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TIPS FOR A DUI-FREE ST. PADDY’S DAY

Posted by Michelle Dellino | Mar 11, 2016 | 0 Comments

St. patricks day survival guide

St Patrick's Day commonly involve shades of green, shamrocks, good luck, and fun, festive celebrations. However, this holiday also brings some of the HIGHEST rates of drunk driving.

Many St. Paddy's Day festivities will occur this weekend, and more next week on March 17th. During this period, from March 12-17, extra law enforcement will be out in force nationwide and they will be looking to crack down on impaired drivers.

Remember that a DUI is more than just a party foul. You could be looking at driver's license suspension, large fines, jail time, the long term impacts of a criminal record, and much worse. You do not want your celebration to be overshadowed by tragedy. Driving under the influence of alcohol puts at risk your own life and the lives of others.

Before you set out to celebrate, please review our party planning tips to help you stay safe.

*Party Planning Tips:

  • Choose to drive sober or designate someone else to. If you are the designated driver, don't drink.
  • Plan ahead: Save the number of a taxi or rideshare company in your phone so you will always have a backup plan.
  • Consider using smartphone apps like Lyft or Uber.
  • Consider a limo or party bus if you are going out with a large group of drinkers.
  • If you have been drinking, use a taxi, call a sober friend or family member, use a rideshare company, or use public transportation to get home safely.
  • If you know others who are about to drive under the influence, help them make other arrangements to get home safely.

It is also essential to be prepared. If you do find yourself in a situation where you are driving under the influence and being pulled over, you should know how to handle it.

*Tips for what to do if you are pulled over for a DUI in Washington State:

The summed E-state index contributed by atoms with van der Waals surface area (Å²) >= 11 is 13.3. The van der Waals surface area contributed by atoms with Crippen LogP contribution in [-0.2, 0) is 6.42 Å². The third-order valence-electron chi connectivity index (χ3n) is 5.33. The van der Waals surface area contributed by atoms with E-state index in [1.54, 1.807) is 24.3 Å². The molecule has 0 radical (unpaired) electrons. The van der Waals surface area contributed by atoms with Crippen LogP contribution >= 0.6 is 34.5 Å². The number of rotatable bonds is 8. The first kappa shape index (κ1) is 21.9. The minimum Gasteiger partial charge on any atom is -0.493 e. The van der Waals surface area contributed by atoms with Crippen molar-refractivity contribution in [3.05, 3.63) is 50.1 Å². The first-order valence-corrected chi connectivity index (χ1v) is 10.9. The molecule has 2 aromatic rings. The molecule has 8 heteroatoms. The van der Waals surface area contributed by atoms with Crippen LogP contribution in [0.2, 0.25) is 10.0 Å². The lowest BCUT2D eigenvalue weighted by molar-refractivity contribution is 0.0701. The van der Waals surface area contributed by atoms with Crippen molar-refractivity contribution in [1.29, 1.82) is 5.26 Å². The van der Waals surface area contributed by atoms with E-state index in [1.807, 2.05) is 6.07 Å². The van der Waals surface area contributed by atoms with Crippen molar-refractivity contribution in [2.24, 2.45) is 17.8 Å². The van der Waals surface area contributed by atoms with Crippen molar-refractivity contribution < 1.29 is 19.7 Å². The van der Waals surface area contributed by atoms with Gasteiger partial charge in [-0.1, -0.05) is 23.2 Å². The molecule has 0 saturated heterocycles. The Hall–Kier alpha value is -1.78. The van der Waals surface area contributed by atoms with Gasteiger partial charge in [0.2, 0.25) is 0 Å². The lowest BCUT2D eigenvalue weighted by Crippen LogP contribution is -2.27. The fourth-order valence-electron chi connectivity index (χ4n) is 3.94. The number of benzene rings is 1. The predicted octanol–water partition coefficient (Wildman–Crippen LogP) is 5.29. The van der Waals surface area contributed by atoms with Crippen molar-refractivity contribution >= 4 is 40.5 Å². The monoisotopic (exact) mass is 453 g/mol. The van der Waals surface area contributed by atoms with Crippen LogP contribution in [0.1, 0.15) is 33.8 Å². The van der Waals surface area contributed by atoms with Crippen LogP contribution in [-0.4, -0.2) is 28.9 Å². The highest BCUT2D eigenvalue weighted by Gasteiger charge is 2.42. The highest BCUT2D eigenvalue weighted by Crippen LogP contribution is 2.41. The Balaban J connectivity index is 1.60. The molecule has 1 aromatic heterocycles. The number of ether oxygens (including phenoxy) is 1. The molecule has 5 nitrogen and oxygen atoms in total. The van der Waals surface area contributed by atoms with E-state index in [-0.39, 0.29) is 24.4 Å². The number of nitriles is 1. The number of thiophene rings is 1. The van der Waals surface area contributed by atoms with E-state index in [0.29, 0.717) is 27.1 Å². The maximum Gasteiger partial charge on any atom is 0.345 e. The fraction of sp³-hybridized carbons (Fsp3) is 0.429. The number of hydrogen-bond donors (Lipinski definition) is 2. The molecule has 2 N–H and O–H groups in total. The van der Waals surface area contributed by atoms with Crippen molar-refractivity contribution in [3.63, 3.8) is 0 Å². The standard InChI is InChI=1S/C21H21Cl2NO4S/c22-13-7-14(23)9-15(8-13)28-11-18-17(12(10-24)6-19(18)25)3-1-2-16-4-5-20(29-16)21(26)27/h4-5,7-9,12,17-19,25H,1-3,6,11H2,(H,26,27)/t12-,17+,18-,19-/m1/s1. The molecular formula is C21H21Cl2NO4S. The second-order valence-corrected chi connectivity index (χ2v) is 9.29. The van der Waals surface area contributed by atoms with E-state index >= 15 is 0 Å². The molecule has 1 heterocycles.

• As soon as you see a police car trying to pull you over, pull over to the right as safely as possible. Turn off your radio, put your car in park, and have your license, registration, and insurance ready when the officer approaches.
  • Be polite to the officer
  • Don't admit to drinking or using any substances. Do not answer questions about where you came from or anything else. If the officer asks, stay silent or tell him you would prefer to speak to an attorney before answering questions. Admission can be used against you later in court, but your silence or request for counsel cannot.
  • Don't complete field tests. Drivers have no obligation to submit to any field sobriety tests or answer any questions by the officer. Until you are officially detained and charged with a DUI, you have the right to refrain from all of this. The officer is looking for evidence against you and it is never a good idea to give it to them. See our web link for more detailed information about declining field sobriety tests.
  • Don't answer any questions without speaking to legal counsel first. Again, they are looking for evidence against you.
  • Do I take the official breath test at the station? Under Washington State's Implied Consent Law, you have already consented to breath or blood test. Ask to speak with an attorney before you take the test. The consequences of refusing the tests are often harsher than the consequences of taking them.
  • Ask to contact your attorney as soon as possible and contact our DUI Law Firm immediately for a Free Legal Consultation. We are available by phone 24/7. Keep our number in your phone or wallet and insist on calling us. We will advocate for you through this confusing and emotional process and help you reach the best possible outcome.
  • If you are under 21 and arrested for a DUI, there are other factors to be aware of. See our web link for additional information about Minor DUI in the State of Washington.

About the Author

Michelle Dellino

Michelle Dellino is the Managing Attorney of Dellino Law Group. She believes there is a solution to every problem. Her practice focuses primarily on complex family law matters including high asset dissolutions; high conflict cases; long term marriage dissolution; cases involving business owners, IT, and medical professionals; domestic violence family law; and preparing cohabitation, prenuptial, and postnuptial agreements. Favorite things include: multi-tasking, competition, travel, baseball, technology, a big view of the Olympic Mountains, and the outdoors. Primary dislikes include: Chinese food, passive aggression and apathy. Also: owned by trio of dachshunds, 2 cats & 1 big dog.

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